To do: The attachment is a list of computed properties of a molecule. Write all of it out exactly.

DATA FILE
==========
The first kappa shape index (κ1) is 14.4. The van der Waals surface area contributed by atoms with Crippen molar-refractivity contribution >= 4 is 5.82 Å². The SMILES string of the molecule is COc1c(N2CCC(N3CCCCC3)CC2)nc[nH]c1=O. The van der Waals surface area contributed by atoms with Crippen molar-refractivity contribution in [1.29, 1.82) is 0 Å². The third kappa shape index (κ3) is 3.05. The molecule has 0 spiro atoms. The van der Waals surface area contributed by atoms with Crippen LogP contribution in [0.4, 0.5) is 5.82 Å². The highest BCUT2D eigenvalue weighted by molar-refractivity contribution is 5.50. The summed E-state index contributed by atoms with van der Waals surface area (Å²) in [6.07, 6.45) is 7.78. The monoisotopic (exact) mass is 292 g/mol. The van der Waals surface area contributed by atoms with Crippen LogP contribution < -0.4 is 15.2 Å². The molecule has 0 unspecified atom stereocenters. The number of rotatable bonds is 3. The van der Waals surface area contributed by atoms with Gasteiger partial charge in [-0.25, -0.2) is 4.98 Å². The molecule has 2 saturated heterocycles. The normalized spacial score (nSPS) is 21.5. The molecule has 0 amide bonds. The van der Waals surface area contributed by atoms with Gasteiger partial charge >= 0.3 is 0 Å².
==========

The first kappa shape index (κ1) is 14.4. The van der Waals surface area contributed by atoms with Crippen molar-refractivity contribution >= 4 is 5.82 Å². The SMILES string of the molecule is COc1c(N2CCC(N3CCCCC3)CC2)nc[nH]c1=O. The van der Waals surface area contributed by atoms with Crippen molar-refractivity contribution in [1.29, 1.82) is 0 Å². The third kappa shape index (κ3) is 3.05. The molecule has 0 spiro atoms. The van der Waals surface area contributed by atoms with Crippen LogP contribution in [0.4, 0.5) is 5.82 Å². The highest BCUT2D eigenvalue weighted by molar-refractivity contribution is 5.50. The summed E-state index contributed by atoms with van der Waals surface area (Å²) in [6.07, 6.45) is 7.78. The monoisotopic (exact) mass is 292 g/mol. The van der Waals surface area contributed by atoms with Crippen LogP contribution < -0.4 is 15.2 Å². The molecule has 0 unspecified atom stereocenters. The number of rotatable bonds is 3. The van der Waals surface area contributed by atoms with Gasteiger partial charge in [-0.25, -0.2) is 4.98 Å². The molecule has 2 saturated heterocycles. The normalized spacial score (nSPS) is 21.5. The molecule has 0 amide bonds. The van der Waals surface area contributed by atoms with Gasteiger partial charge >= 0.3 is 0 Å².